Not to drift off topic, but I think we need to acknowledge all those who go way beyond the 'call to duty' on our forum.
All too often, many forget to say, thanks. It's like a brotherhood of 'Coal Junkies'. and part of the membership is extending any knowledge we have with as many new folks as we can. The old timers were, for the most part, good at educating those who would follow them. It's part of our history as a nation, and for many folks in PA, it's part of their heritage. The minds of the folks who invented the burners and related equipment were brilliant and the abilities of those who cast, crafted, machined, welded or manufactured these timeless creations were and still remain remarkable.
In today's world of 'RIGHT NOW' response, the guys and gals who rehabilitate 30-60 year old units for a renewed life deserve a hardy hand shake to thank them for preserving what was foremost in our society: our heritage.
Don't be afraid of a technology that may not understand, embrace it!
Hats off to 'coal berner', 'scrapper', and all the folks that make 'hand feeding' (AKA REAL MEN) and stoker fed burning (AKA 'Girlie MEN') very interesting, informative and sharing the history of NEPA as they know it.
I am starting my 38th season of burning anthracite and I was unaware of any group or forum for all the early years, so I also say thanks to Richard and friends for making this all possible, .............north to Alaska or anywhere on the planet for that matter.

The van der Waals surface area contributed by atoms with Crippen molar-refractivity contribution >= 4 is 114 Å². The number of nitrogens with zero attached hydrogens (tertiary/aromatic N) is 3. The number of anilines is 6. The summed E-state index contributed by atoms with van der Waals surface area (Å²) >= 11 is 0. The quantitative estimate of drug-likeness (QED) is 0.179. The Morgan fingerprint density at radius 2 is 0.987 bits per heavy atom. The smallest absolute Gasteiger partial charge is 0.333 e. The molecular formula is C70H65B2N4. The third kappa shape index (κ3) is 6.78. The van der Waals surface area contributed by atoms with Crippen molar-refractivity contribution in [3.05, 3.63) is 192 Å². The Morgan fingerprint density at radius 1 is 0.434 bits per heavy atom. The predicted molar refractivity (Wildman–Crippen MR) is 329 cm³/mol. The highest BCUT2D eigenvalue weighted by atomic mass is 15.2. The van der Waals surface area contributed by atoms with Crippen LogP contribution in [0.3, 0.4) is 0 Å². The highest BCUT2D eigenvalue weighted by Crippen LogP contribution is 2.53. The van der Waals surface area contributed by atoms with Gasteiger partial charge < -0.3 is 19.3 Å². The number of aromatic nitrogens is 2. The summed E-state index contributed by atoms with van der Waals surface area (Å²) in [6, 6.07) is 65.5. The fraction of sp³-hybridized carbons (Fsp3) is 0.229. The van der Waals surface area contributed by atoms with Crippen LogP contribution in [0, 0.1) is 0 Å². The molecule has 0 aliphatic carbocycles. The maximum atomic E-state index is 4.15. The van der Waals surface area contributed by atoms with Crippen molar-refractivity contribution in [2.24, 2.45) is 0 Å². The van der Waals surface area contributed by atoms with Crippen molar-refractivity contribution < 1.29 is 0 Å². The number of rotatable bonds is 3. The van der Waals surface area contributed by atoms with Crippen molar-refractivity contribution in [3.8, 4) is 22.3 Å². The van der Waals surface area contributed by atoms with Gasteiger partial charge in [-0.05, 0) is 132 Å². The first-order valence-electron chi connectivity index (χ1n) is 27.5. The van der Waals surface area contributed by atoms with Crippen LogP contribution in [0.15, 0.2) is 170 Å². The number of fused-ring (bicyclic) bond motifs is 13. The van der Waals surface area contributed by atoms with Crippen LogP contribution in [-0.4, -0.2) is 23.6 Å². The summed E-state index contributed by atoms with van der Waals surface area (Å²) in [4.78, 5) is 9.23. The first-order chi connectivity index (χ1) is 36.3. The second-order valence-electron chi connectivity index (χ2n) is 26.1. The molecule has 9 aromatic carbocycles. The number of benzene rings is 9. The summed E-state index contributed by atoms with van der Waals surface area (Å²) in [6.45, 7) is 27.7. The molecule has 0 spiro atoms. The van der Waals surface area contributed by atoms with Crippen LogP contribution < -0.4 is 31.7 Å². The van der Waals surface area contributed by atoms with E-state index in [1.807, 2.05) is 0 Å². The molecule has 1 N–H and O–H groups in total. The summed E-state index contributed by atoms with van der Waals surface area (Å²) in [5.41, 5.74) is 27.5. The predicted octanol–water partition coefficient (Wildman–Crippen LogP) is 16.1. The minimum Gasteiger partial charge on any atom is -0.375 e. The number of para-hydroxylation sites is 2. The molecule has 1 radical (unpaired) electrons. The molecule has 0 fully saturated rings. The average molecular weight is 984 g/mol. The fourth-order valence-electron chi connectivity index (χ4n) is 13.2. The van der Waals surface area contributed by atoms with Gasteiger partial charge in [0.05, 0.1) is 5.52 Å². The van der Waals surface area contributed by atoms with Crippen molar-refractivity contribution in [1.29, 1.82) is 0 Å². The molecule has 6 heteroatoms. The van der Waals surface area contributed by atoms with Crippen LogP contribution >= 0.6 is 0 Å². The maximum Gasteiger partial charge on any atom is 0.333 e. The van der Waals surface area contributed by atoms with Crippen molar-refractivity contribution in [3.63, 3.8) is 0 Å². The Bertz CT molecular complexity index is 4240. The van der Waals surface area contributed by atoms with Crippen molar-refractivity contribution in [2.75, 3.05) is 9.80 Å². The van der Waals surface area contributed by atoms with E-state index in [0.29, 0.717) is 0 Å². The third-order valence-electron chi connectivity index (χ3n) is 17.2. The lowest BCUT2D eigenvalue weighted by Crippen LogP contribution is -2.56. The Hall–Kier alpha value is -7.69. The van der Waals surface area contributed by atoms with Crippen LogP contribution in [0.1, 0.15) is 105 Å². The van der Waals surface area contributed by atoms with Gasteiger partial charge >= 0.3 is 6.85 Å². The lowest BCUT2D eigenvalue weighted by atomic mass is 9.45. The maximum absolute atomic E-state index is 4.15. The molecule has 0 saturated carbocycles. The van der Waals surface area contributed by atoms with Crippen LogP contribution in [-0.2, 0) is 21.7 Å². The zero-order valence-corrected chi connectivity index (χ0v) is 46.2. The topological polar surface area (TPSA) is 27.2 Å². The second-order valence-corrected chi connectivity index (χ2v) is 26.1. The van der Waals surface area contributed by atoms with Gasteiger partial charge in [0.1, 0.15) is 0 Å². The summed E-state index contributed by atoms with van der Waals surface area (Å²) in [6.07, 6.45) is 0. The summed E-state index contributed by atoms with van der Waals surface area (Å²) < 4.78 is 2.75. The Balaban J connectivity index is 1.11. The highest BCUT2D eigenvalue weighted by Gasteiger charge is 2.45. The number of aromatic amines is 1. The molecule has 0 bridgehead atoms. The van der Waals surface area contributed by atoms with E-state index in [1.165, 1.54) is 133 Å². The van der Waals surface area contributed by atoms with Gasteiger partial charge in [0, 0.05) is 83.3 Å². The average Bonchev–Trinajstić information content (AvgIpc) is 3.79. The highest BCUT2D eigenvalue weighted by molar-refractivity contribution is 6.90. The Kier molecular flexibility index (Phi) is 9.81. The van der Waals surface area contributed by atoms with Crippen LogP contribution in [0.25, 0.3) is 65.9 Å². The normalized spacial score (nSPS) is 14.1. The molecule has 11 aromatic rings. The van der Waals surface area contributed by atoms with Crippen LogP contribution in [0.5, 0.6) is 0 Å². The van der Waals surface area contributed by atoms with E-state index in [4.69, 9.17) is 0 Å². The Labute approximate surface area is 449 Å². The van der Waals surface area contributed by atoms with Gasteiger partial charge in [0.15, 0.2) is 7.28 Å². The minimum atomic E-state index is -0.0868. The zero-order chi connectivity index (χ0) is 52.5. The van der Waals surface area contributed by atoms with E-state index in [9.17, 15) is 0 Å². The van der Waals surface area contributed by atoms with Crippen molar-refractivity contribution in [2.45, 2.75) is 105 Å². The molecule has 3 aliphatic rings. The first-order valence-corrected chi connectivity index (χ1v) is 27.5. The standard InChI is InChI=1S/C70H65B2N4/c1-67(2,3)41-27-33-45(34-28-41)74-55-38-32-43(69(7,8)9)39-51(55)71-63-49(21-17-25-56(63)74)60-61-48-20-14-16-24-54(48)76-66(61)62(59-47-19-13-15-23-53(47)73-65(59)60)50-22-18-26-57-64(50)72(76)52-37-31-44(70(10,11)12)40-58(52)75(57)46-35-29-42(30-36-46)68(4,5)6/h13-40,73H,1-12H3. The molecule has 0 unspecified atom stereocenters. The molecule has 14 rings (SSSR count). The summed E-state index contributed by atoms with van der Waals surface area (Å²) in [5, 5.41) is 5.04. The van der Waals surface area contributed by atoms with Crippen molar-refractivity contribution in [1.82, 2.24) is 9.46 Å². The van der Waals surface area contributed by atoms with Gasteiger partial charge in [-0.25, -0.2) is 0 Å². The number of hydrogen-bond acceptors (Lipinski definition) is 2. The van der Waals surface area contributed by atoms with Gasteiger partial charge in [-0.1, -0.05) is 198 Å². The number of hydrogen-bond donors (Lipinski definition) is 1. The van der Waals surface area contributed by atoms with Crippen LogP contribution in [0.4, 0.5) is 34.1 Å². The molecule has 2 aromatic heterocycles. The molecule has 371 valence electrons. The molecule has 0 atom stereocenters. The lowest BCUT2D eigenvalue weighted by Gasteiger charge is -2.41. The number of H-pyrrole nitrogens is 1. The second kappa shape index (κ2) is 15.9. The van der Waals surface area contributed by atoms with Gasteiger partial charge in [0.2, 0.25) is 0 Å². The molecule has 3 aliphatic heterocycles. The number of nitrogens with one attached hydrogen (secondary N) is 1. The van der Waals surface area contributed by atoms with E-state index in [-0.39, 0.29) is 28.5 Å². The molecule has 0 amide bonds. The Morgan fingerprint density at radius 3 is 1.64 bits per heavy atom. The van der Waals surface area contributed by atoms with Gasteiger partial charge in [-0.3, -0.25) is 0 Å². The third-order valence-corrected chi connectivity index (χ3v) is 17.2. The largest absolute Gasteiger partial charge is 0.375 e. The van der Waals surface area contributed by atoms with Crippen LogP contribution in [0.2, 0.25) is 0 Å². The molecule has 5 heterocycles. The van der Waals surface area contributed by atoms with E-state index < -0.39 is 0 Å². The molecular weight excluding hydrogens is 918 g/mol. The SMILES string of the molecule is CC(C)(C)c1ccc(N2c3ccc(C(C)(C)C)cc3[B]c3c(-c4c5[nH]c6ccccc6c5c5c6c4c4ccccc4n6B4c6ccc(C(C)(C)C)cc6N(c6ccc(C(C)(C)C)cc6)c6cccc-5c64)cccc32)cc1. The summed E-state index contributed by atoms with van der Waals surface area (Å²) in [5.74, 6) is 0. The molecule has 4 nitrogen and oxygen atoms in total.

The history and realities of coal are best enjoyed by being there and I would especially like to thank Jay for another bit of 'History of Coal Lesson' when I visited the area a couple of weeks ago. These gentlemen forget more than even us crusty old veterans will ever know.
I'm officially a member of the '2000 Ton Club' with this weeks delivery. All burned by myself in hand feds,but mostly in stokers. since 1972. That would be 400,000 gallons of oil I chose not to burn, so gets the specs and history on all the coal burning equipment, and when really thirsty for knowledge, look at the commercial applications and the millions of tons that helped shape our country and the world, from the bridges you drive over, the vehicles you drive to the sand blasting medium you refurb you stoves and boiler's with.
Don't overlook the 'scars' left behind in coal country on our country's journey to where we are today, but be thankful we are successful as a nation.
Don't forget to 'VOTE' you choice on Tuesday......